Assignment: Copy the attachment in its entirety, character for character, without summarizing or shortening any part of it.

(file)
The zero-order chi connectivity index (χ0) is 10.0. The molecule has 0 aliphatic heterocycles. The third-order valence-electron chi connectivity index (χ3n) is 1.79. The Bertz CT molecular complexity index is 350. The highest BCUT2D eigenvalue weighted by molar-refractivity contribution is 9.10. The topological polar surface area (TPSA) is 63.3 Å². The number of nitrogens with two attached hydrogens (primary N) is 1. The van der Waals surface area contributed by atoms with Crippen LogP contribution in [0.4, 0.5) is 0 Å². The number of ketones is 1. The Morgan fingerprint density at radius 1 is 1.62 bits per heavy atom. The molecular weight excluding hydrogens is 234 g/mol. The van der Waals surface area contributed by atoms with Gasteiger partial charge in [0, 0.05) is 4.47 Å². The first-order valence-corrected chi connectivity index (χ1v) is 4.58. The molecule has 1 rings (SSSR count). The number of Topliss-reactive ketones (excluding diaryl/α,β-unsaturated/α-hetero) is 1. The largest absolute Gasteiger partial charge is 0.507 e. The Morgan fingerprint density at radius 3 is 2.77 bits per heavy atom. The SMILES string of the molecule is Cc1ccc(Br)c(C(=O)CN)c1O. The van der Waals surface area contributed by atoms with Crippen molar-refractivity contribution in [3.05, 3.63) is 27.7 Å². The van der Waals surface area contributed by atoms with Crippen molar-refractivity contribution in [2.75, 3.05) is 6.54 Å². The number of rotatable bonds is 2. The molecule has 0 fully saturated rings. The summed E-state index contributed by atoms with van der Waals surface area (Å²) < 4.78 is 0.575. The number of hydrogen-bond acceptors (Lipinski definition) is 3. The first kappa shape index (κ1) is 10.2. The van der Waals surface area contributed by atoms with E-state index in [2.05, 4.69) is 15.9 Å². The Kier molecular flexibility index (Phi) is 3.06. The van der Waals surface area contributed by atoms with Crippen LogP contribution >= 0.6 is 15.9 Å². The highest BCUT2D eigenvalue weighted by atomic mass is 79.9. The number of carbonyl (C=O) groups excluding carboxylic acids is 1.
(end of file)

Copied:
The zero-order chi connectivity index (χ0) is 10.0. The molecule has 0 aliphatic heterocycles. The third-order valence-electron chi connectivity index (χ3n) is 1.79. The Bertz CT molecular complexity index is 350. The highest BCUT2D eigenvalue weighted by molar-refractivity contribution is 9.10. The topological polar surface area (TPSA) is 63.3 Å². The number of nitrogens with two attached hydrogens (primary N) is 1. The van der Waals surface area contributed by atoms with Crippen LogP contribution in [0.4, 0.5) is 0 Å². The number of ketones is 1. The Morgan fingerprint density at radius 1 is 1.62 bits per heavy atom. The molecular weight excluding hydrogens is 234 g/mol. The van der Waals surface area contributed by atoms with Gasteiger partial charge in [0, 0.05) is 4.47 Å². The first-order valence-corrected chi connectivity index (χ1v) is 4.58. The molecule has 1 rings (SSSR count). The number of Topliss-reactive ketones (excluding diaryl/α,β-unsaturated/α-hetero) is 1. The largest absolute Gasteiger partial charge is 0.507 e. The Morgan fingerprint density at radius 3 is 2.77 bits per heavy atom. The SMILES string of the molecule is Cc1ccc(Br)c(C(=O)CN)c1O. The van der Waals surface area contributed by atoms with Crippen molar-refractivity contribution in [3.05, 3.63) is 27.7 Å². The van der Waals surface area contributed by atoms with Crippen molar-refractivity contribution in [2.75, 3.05) is 6.54 Å². The number of rotatable bonds is 2. The molecule has 0 fully saturated rings. The summed E-state index contributed by atoms with van der Waals surface area (Å²) < 4.78 is 0.575. The number of hydrogen-bond acceptors (Lipinski definition) is 3. The first kappa shape index (κ1) is 10.2. The van der Waals surface area contributed by atoms with E-state index in [2.05, 4.69) is 15.9 Å². The Kier molecular flexibility index (Phi) is 3.06. The van der Waals surface area contributed by atoms with Crippen LogP contribution >= 0.6 is 15.9 Å². The highest BCUT2D eigenvalue weighted by atomic mass is 79.9. The number of carbonyl (C=O) groups excluding carboxylic acids is 1.